With the tabling of the financial year 2023-24 budget estimates and the Finance Bill 2023, Kenyans will be waiting with bated breath on how Parliament interrogates the executive on the plan to implement its ambitious targets as espoused in its Bottom-up Economic Transformation Agenda.
Although the economy has exhibited a heightened degree of resilience, there exist several risks such as the ongoing Ukraine-Russia conflict, tightening global financial conditions, high cost of living, high debt servicing obligations, and political and climate-related challenges. Together with the lingering effects of the Covid-19 pandemic, the country is expected to strike a careful balance if it is to meet the expectations of Kenyans regarding socioeconomic advancement.
The latest Africa’s Pulse, the World Bank’s April 2023 update, indicates that economic growth in Sub-Saharan Africa is set to slow from 3.6 per cent in 2022 to 3.1 per cent in 2023. To avert a potential economic crisis, policymakers are being called upon to redouble their efforts to curb inflation, boost domestic resource mobilisation, and enact pro-growth reforms - while continuing to help the poorest households cope with the rising costs of living.
Back home, a sectoral analysis of the Budget Policy Statement FY 2023-2024 reveals a significant misalignment or less prioritisation of critical sectors that have the possibility of creating a high impact on the economy. These sectors are agribusiness, affordable housing and manufacturing, which account for almost half of Kenya’s gross domestic product (GDP).
Kenya’s pathway to transformation also requires addressing the cross-cutting issues that challenge the overall competitiveness of the economy while also tackling sector-specific constraints that exist.
Enhancing the productivity of agriculture would support structural transformation, adding pressure on cities and the need for housing, particularly affordable housing. The need for new building materials and skills in the housing sector could support the manufacturing sector and boost further enterprise and job creation, in addition to the extra local development capacity and labor that will be needed to drive the affordable housing segment.
The agricultural sector which employs more than 40 per cent of the total population and 70 per cent of the rural population has seen a reduction of 12 per cetn in this year’s budget proposals according to an analysis undertaken by the Institute of Public Finance (IPF) and this should have Parliament committees responsible for agriculture concerned.
Given its high growth multiplier effect and inclusive job-creation opportunities, the government ought to have been more strategic in putting in place interventions that will help unlock productivity and increase the regional and global competitiveness of the most promising agribusiness value chains.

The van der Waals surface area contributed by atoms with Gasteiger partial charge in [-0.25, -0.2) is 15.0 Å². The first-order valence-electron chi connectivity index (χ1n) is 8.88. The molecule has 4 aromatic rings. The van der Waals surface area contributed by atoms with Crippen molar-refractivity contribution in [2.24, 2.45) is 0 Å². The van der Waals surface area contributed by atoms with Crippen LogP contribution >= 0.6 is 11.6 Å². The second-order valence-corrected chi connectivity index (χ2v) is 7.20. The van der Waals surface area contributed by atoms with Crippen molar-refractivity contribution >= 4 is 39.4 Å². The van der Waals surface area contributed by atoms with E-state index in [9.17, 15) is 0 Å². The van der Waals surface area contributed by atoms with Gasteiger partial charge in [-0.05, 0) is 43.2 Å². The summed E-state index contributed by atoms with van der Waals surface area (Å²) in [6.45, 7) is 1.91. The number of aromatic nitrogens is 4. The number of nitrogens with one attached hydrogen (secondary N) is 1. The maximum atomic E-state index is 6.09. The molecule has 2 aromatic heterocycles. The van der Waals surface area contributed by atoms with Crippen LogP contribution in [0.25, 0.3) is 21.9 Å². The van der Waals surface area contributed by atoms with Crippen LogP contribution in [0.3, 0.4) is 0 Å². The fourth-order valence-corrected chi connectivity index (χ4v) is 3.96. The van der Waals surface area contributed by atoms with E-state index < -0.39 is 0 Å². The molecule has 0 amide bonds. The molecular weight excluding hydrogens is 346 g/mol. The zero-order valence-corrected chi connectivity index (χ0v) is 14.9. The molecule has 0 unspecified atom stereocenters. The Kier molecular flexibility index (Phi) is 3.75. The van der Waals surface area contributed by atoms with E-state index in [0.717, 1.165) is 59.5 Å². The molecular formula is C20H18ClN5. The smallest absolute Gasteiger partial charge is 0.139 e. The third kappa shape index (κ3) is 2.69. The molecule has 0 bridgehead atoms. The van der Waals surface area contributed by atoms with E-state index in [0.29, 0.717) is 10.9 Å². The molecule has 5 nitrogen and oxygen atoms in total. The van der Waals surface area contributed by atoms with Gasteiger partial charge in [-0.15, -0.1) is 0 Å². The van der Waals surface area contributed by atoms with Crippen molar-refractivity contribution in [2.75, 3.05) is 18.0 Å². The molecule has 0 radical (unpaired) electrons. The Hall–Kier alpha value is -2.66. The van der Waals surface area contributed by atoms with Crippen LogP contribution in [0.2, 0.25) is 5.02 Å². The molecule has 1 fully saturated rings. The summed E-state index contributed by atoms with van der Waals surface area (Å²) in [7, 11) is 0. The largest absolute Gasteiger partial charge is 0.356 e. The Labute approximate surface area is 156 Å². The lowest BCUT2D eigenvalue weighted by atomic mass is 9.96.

Affordable housing has been identified as a key economic accelerator that if well supported, will have a high development impact in terms of economic expansion, skills and employment growth, backward and forward links, and inclusion.
It is quite refreshing to note the efforts of the National Government in achieving the affordable housing dream through the Kenya Mortgage Refinance Company (KMRC) and other financial partners.
The notable budget increase to the State Department for Housing and Urban Development by 25.8 per cent will go a long way in enhancing affordable housing production as well as contributing to positive externalities across the large and increasing small-scale housing construction sector.
The next step is for the government to progressively address issues around the high cost of land, streamlining the tax regime as well as putting in place the necessary regulations that will spur the housing boom.
The final sector that requires increased attention is the manufacturing sector. Although Kenya has the largest manufacturing base in East Africa, regional neighbors are outpacing its growth by wide margins — the sector has been stagnant despite efforts to increase its share of contribution to Kenya’s GDP by at least 10 per cent by 2030.
The latest budget allocation to the State Department of Industrialisation indicates a reduction of 44 per cent in the sector. This has a net effect of derailing the implementation of key programmes including industrial development and investment, standardization, and business incubation and research.
There is also a notable omission of the funding for market linkages for micro, small and medium enterprises (MSMEs) and government preferential treatment for MSMEs. It has to be noted that the implementation of these sub-programmes is essential in helping MSMEs access domestic and international markets after expanding their product portfolio.
One of the quick wins will be to restructure the Financial Inclusion Fund to enable it to respond to the needs of SMEs in the manufacturing sector as well as incentivize manufacturers to invest in employee training to build a skilled and competent workforce.
While the FY 2023-24 Budget, the first one under the Kenya Kwanza government is expected to support inclusive economic growth, the government needs to show its commitment to supporting the vulnerable in society through adequate budgetary allocations to the priority sectors.
Doing this will not only position the country as a competitive economy but also offer equal opportunities for ordinary citizens to thrive.
The writer is the CEO of the Institute of Public Finance